Ceramics: The Creative Path
Ceramics wasn’t Audronė’s first choice when she entered art school as it wasn’t the most popular option (what?! Crazy right?), but due to less competition for clay courses she ended up taking one and has been following that creative path ever since. Thank goodness creative folks are always up to pivot to new directions and mediums. Audronė doesn’t tend to limit herself in the studio, instead utilizing a multitude of processes to sculpt her loveable functional creatures.
Audronė Dačkutė’s Studio
Audronė works out of a small studio in Vilnius which is also a showroom you can visit to view and purchase works. You can stop by during work hours knowing that each time you come there will be new works out on the shelves or in process. Adapting such a small space to both production and presentation is no easy feat, but she’s clever in her planning of movable furniture and lights. She currently fires her work in three different size kilns. “My biggest one is Kitten cb100 S, medium size kiln is brennofen budget 40 and smallest one (around 10 liters) is Snol, made by local company.” When we asked what her dream kiln would be she stated; “Super large kiln that I could stand inside of it. Because I love sculpting and to create huge things.” Can the world handle the cuteness overload if her pieces were even larger? We’d sure love to see it!
Influences for Audronė’s work include all sorts of animals and nature. In her work there is familiarity and humour. She also cites the work of Isreal’s Ronit Baranga; and Ukrainian artist Nastia Calaca as influencial artists she’d like to learn from and collect their work. Ronit Baranga is known for her sculptures that are both seductively alluring and alarmingly disturbing all in one gorgeous package; while Nastia Calaca’s narrative character sculptures are lush with colour and whimsy.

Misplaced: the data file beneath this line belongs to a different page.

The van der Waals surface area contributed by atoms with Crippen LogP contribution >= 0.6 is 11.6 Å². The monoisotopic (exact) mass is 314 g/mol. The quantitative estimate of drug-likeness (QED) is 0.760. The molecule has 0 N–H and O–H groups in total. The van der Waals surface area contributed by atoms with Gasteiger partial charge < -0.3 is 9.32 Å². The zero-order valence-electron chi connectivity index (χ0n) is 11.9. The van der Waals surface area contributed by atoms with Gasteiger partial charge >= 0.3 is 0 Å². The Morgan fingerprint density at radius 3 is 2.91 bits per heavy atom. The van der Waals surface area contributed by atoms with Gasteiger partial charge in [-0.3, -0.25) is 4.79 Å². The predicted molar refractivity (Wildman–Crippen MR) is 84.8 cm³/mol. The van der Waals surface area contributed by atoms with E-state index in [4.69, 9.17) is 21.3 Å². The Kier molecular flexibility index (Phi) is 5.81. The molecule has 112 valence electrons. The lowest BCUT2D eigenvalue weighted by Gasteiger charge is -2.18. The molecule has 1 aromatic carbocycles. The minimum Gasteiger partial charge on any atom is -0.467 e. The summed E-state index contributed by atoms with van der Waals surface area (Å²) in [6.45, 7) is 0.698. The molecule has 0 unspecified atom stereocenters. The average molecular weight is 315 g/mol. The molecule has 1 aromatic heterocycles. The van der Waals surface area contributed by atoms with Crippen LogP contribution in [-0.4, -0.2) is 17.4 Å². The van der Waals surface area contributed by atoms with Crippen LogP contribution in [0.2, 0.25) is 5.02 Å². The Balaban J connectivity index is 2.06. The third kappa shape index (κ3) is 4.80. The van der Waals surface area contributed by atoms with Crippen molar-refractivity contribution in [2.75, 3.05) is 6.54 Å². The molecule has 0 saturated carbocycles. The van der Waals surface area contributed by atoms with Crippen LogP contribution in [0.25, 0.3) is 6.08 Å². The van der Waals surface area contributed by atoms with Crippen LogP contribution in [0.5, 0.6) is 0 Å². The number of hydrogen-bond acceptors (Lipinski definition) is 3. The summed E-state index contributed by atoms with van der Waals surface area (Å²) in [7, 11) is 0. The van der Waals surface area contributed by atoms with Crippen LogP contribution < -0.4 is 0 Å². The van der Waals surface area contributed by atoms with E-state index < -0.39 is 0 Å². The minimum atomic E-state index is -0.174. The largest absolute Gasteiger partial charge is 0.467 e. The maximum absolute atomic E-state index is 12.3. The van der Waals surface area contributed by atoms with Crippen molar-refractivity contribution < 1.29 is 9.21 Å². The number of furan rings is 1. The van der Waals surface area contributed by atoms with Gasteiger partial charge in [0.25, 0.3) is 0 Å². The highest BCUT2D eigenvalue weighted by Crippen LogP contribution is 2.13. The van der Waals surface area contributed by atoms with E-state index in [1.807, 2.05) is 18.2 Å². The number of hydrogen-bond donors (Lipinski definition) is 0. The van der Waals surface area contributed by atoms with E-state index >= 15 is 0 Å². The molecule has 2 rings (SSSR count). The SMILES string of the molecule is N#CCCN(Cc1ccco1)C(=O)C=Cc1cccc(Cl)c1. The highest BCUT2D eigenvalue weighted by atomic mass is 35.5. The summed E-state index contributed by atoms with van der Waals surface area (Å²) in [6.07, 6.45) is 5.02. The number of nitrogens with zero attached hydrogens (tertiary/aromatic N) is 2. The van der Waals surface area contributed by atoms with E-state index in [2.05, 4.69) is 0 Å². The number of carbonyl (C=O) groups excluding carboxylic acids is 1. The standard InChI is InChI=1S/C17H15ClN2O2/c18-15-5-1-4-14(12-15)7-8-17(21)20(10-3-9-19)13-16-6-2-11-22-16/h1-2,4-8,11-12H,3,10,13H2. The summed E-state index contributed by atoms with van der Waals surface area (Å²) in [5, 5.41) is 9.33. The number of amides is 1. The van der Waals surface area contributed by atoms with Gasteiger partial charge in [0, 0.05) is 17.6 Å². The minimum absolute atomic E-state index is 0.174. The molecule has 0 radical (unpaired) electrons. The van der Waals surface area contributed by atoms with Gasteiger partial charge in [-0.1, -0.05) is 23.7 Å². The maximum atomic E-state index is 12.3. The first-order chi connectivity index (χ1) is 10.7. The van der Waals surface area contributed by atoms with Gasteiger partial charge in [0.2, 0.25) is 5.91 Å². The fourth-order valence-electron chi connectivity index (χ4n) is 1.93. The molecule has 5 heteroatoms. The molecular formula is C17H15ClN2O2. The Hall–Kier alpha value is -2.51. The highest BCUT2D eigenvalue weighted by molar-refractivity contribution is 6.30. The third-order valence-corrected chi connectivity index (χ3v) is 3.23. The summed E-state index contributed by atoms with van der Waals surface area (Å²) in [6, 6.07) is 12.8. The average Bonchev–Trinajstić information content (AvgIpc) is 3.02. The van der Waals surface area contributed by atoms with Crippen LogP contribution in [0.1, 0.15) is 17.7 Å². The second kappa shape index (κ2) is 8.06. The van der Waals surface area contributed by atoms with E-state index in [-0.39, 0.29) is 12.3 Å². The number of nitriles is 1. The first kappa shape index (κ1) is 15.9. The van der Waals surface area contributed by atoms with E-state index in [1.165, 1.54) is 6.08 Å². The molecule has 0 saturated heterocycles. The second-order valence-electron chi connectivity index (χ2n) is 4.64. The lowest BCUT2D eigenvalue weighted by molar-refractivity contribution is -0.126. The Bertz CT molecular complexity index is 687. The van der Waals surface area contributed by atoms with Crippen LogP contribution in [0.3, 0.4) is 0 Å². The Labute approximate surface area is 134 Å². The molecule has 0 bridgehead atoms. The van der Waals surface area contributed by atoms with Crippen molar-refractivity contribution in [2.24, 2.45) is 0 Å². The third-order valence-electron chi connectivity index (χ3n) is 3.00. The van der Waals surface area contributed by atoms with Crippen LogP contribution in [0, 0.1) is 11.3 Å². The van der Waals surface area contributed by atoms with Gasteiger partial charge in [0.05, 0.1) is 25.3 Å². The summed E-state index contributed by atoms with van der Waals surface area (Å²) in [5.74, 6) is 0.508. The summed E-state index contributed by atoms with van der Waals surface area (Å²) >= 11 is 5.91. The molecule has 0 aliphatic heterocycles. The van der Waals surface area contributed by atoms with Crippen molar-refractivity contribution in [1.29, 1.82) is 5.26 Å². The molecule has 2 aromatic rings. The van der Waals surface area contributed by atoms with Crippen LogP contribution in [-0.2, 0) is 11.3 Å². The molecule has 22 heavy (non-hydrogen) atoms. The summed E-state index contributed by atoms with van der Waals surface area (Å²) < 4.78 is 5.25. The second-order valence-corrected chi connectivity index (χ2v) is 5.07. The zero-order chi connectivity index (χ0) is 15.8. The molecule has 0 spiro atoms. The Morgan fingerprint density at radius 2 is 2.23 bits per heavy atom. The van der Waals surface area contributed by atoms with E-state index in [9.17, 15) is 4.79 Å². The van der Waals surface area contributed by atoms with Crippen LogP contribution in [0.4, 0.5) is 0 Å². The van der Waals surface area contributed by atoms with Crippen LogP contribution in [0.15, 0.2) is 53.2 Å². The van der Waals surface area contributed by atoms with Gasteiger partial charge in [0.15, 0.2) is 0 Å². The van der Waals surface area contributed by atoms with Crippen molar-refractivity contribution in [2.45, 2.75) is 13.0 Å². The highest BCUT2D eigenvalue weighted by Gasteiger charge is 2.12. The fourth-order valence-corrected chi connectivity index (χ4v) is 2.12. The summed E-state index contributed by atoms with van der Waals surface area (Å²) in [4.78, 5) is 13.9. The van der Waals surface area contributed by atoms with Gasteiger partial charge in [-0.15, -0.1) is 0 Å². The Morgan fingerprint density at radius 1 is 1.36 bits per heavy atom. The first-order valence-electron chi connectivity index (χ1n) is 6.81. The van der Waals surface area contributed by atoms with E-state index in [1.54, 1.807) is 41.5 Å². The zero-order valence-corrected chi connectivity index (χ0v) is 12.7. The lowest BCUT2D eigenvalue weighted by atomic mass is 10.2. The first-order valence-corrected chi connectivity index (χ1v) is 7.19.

Fun Facts about Audronė Dačkutė
A few quick facts:
Her soundtrack in the studio: “I listen to local radio LRT Opus. They play really good music and have very interesting shows and podcasts.”
If she wasn’t an artist she’d be: “Farmer or I’d have a dog shelter.”
Ways to cure a creative block: “I just work. There are always many things to do at my studio. If I can’t create today, I throw, take pictures of created works, communicating with customers do online shopping of ceramic or packing supplies, tidying up or keep bookkeeping and so on.”
Biggest achievement to date: “I am not sure about what achievements I should talk about. Sometimes I show my works at live exhibitions, from time to time journals and papers writes and articles about my works and once I was shown on the national TV – it was a really big achievement for me. However, I think that the biggest thing and my achievement, that helped me to be more noticeable, was the article on Bored Panda page – I feel very thankful to them till now.”
Thanks so much Audronė Dačkutė for sharing with us! Please make sure you give her a follow on Instagram, connect with her on the Ceramic School site!
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